Read your own newspaper online before you leave the office.
First, just the facts.
I was driving down 15th Avenue Wednesday morning, as usual driving carefully and minding my own business – this is my story so I can tell it the way I want to – on my way to a photo assignment at the PG Railway and Forestry Museum.
As an astute reporter, I began to feel very uneasy.
I felt eyes on the back of me.
I looked into my rear view mirror.
There was a police vehicle behind me in the next lane.
Here I should say I am known around the office and to some of my omnipotent friends for my pas de deux paranoia. I coined that phrase myself (the one time I have used my psychology degree to any use other than to psyche out my boss.) What this means is that I often have the feeling there is someone, like a shadow, keeping in step with me or watching over me. I am always sure there’s someone out to get me – and generally there is.
So here it was that, once again, I felt as if I was being followed, I was under some kind of surveillance. I was a person of interest. I checked my rear view mirror again. The police vehicle had moved up into the lane beside me. Our two vehicles were – had this been a horse race – now virtually neck and neck.
The light turned red. I could not move.
I tried to keep my eyes looking ahead, at the lights, but I was curious. I glanced sideways to see a set of peering eyes darting all over my vehicle. The officer appeared to be looking in both passenger side windows and checking out the contents of my back seat – which admittedly is full of junque de jour.
I quickly averted my glance.
Why was he looking at me?
Was I speeding? No. Before I stopped for the red light, I was driving within the posted speed limit. Seat belt fastened? Check. Insurance decal missing? Not a chance, it’s on there with crazy glue (for people like who think someone’s going to rip them off.) Was the insurance up to date? Check. Dirty licence plate? No. It was raining hard so for once you could actually see that my white car was not almost black. Registration papers in glove box? Check (though I didn’t lean over to find out I was l pretty sure.) What could it be? No (not ever) liquor bottles or plastic baggies or paraphernalia in sight in the back seat – or hidden – that could be mistaken for booze or drugs in the car. Check. No outstanding parking tickets? No. Check. Lights all working? Check.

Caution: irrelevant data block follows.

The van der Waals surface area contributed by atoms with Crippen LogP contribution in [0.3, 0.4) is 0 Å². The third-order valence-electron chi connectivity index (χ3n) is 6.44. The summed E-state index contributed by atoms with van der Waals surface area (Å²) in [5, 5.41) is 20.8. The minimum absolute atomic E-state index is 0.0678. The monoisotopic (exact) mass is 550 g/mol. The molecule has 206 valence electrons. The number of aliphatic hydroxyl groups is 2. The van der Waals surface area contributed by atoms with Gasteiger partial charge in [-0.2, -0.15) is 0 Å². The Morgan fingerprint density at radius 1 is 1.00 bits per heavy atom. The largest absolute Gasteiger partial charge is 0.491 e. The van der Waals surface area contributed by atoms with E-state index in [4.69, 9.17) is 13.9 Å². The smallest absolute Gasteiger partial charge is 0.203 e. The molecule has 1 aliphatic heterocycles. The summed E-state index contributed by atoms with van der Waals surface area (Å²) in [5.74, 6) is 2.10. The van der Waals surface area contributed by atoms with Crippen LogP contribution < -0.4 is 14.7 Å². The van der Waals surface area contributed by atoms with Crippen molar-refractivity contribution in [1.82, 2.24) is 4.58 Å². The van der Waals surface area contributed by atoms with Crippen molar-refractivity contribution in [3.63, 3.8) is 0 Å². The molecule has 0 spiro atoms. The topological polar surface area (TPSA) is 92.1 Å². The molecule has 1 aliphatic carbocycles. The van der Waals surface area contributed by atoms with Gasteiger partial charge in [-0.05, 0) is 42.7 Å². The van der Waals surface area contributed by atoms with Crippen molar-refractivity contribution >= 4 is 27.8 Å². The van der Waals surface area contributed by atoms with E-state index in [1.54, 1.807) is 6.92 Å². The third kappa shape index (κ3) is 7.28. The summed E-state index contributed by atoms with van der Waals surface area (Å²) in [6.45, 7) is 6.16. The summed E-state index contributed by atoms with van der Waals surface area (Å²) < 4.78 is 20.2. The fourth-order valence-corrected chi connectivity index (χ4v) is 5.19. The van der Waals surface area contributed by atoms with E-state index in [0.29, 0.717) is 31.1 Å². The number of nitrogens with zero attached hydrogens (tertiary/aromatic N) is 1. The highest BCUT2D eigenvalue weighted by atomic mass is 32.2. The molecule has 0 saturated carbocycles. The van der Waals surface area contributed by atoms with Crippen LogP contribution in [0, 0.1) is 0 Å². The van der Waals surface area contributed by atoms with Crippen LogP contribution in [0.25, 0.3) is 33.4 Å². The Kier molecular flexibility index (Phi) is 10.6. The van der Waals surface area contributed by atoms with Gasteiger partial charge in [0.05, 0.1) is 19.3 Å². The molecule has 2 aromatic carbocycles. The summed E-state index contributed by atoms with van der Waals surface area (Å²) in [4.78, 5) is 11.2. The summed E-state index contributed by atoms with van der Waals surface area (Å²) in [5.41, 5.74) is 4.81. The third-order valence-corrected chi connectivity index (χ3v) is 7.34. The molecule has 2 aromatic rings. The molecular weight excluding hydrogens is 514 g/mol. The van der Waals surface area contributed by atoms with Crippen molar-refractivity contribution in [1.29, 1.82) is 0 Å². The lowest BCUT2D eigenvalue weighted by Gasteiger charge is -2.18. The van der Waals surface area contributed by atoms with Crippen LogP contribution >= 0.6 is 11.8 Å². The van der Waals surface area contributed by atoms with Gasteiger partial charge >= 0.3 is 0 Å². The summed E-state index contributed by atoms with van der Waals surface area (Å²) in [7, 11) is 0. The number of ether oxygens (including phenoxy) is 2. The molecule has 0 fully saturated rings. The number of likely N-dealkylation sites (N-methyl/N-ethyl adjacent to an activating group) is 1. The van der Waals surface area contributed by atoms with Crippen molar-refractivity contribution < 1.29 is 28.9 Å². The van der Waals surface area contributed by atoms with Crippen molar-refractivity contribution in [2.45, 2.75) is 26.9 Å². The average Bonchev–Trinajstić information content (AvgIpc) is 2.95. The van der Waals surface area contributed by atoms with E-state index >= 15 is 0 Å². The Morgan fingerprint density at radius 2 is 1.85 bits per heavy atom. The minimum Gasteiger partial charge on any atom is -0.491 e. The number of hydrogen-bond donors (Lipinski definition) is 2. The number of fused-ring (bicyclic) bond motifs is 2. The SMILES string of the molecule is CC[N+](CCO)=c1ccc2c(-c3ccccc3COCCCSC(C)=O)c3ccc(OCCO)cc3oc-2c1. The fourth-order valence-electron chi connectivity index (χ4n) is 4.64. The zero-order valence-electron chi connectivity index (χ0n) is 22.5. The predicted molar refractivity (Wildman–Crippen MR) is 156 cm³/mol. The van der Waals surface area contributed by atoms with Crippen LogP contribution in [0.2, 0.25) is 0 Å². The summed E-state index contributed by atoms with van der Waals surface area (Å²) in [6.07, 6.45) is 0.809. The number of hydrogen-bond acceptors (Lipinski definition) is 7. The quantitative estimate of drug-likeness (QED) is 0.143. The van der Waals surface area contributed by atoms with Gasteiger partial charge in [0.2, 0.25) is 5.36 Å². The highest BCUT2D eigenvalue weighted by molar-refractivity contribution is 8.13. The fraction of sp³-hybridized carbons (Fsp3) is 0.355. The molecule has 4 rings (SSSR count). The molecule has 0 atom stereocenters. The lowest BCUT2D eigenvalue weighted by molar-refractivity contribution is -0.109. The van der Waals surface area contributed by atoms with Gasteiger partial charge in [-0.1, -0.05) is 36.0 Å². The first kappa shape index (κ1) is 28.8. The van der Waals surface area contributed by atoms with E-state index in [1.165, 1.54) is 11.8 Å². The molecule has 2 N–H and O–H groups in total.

Check. Check. Check.
Now I am getting nervous. I have both hands on the steering wheel. My knuckles are white. If anybody looks guilty of something, anything, it’s me. The light is still red, in fact it shows no signs of changing any time soon. Then it happens. The officer pulls his vehicle over to the side of the road and (again appears to be) talking on his cell phone/radio or whatever gadget it is they have in there.
Ah-hah. He’s got them (the city) to freeze the lights so I can’t escape while he checks things out.
They have the power, you know.
So I’m sitting there, waiting and wondering what on earth I could possibly have done wrong so early in my day to attract all this unwanted attention from police.
After an eternity, the light turns green, the officer is still busy making notes by the side of the road and I slide through the intersection. One more look into the rear view mirror shows me he’s not following me.
No pas de deux today.
On my return to the office I check our website. My editor’s put up a story that the RCMP’s Serious Crime Section is on the lookout for a white Chevy Malibu, older model, in connection with the fatal shooting on Sunday. My car? White? Check. Chevy Malibu? Check. Year 2005? No check – but the model hasn’t changed significantly since the year of my 2001 model.
Driver acting nervous, suspicious? Check.
Well, I think it’s time to check into rehab. Either that or buy a new car.